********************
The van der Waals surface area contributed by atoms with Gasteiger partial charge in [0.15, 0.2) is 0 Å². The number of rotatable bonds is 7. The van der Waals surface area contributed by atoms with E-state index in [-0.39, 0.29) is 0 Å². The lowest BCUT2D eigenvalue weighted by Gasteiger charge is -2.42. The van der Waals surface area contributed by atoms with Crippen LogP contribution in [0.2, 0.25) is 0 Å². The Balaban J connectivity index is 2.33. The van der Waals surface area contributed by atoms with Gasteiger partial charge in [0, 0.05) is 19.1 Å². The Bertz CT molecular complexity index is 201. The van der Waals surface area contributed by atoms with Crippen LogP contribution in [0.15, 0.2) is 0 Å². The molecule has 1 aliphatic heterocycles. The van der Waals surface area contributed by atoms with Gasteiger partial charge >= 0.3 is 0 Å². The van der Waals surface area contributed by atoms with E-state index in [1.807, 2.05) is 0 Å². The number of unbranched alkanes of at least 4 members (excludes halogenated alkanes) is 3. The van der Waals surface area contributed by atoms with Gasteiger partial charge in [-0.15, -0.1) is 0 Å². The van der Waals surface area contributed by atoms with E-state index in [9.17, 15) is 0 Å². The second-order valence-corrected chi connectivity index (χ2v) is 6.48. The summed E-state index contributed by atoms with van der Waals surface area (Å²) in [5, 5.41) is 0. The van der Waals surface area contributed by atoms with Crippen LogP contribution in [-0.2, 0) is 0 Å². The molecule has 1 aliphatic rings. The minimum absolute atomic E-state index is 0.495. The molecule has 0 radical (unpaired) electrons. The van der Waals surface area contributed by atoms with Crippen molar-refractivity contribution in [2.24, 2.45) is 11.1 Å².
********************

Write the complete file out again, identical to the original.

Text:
The van der Waals surface area contributed by atoms with Gasteiger partial charge in [0.15, 0.2) is 0 Å². The number of rotatable bonds is 7. The van der Waals surface area contributed by atoms with E-state index in [-0.39, 0.29) is 0 Å². The lowest BCUT2D eigenvalue weighted by Gasteiger charge is -2.42. The van der Waals surface area contributed by atoms with Crippen LogP contribution in [0.2, 0.25) is 0 Å². The Balaban J connectivity index is 2.33. The van der Waals surface area contributed by atoms with Gasteiger partial charge in [0, 0.05) is 19.1 Å². The Bertz CT molecular complexity index is 201. The van der Waals surface area contributed by atoms with Crippen LogP contribution in [0.15, 0.2) is 0 Å². The molecule has 1 aliphatic heterocycles. The van der Waals surface area contributed by atoms with Gasteiger partial charge >= 0.3 is 0 Å². The van der Waals surface area contributed by atoms with E-state index in [1.807, 2.05) is 0 Å². The number of unbranched alkanes of at least 4 members (excludes halogenated alkanes) is 3. The van der Waals surface area contributed by atoms with Gasteiger partial charge in [-0.15, -0.1) is 0 Å². The van der Waals surface area contributed by atoms with E-state index in [9.17, 15) is 0 Å². The second-order valence-corrected chi connectivity index (χ2v) is 6.48. The summed E-state index contributed by atoms with van der Waals surface area (Å²) in [5, 5.41) is 0. The van der Waals surface area contributed by atoms with Crippen LogP contribution in [-0.2, 0) is 0 Å². The molecule has 1 aliphatic rings. The minimum absolute atomic E-state index is 0.495. The molecule has 0 radical (unpaired) electrons. The van der Waals surface area contributed by atoms with Crippen molar-refractivity contribution in [2.24, 2.45) is 11.1 Å².